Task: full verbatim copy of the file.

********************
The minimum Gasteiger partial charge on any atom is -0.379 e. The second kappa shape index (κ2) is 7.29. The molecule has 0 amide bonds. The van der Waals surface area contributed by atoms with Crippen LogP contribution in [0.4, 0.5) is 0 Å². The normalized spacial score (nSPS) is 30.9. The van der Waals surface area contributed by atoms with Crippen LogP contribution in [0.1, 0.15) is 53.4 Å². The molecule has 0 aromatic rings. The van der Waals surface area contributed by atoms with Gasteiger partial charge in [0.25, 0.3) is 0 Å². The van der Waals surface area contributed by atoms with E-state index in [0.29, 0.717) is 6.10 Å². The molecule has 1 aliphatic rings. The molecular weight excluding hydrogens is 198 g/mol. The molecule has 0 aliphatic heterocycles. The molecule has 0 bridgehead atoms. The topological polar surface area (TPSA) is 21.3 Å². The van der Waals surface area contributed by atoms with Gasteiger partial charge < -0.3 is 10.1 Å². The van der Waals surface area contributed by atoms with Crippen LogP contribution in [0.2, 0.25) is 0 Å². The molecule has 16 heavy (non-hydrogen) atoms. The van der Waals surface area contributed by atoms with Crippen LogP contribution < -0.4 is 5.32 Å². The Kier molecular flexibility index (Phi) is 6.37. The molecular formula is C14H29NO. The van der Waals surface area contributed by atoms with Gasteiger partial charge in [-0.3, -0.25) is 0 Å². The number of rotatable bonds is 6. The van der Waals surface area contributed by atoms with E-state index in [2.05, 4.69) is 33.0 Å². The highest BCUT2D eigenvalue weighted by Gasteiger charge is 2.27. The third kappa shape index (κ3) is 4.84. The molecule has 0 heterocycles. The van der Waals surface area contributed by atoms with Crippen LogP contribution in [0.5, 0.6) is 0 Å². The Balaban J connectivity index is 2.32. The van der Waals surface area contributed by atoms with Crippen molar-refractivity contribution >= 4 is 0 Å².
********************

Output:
The minimum Gasteiger partial charge on any atom is -0.379 e. The second kappa shape index (κ2) is 7.29. The molecule has 0 amide bonds. The van der Waals surface area contributed by atoms with Crippen LogP contribution in [0.4, 0.5) is 0 Å². The normalized spacial score (nSPS) is 30.9. The van der Waals surface area contributed by atoms with Crippen LogP contribution in [0.1, 0.15) is 53.4 Å². The molecule has 0 aromatic rings. The van der Waals surface area contributed by atoms with Gasteiger partial charge in [0.25, 0.3) is 0 Å². The van der Waals surface area contributed by atoms with E-state index in [0.29, 0.717) is 6.10 Å². The molecule has 1 aliphatic rings. The molecular weight excluding hydrogens is 198 g/mol. The molecule has 0 aliphatic heterocycles. The molecule has 0 bridgehead atoms. The topological polar surface area (TPSA) is 21.3 Å². The van der Waals surface area contributed by atoms with Gasteiger partial charge < -0.3 is 10.1 Å². The van der Waals surface area contributed by atoms with Crippen LogP contribution in [0.2, 0.25) is 0 Å². The molecule has 16 heavy (non-hydrogen) atoms. The van der Waals surface area contributed by atoms with Crippen LogP contribution < -0.4 is 5.32 Å². The Kier molecular flexibility index (Phi) is 6.37. The molecular formula is C14H29NO. The van der Waals surface area contributed by atoms with Gasteiger partial charge in [-0.3, -0.25) is 0 Å². The number of rotatable bonds is 6. The van der Waals surface area contributed by atoms with E-state index in [2.05, 4.69) is 33.0 Å². The highest BCUT2D eigenvalue weighted by Gasteiger charge is 2.27. The third kappa shape index (κ3) is 4.84. The molecule has 0 heterocycles. The van der Waals surface area contributed by atoms with Crippen LogP contribution in [0.5, 0.6) is 0 Å². The Balaban J connectivity index is 2.32. The van der Waals surface area contributed by atoms with Crippen molar-refractivity contribution >= 4 is 0 Å².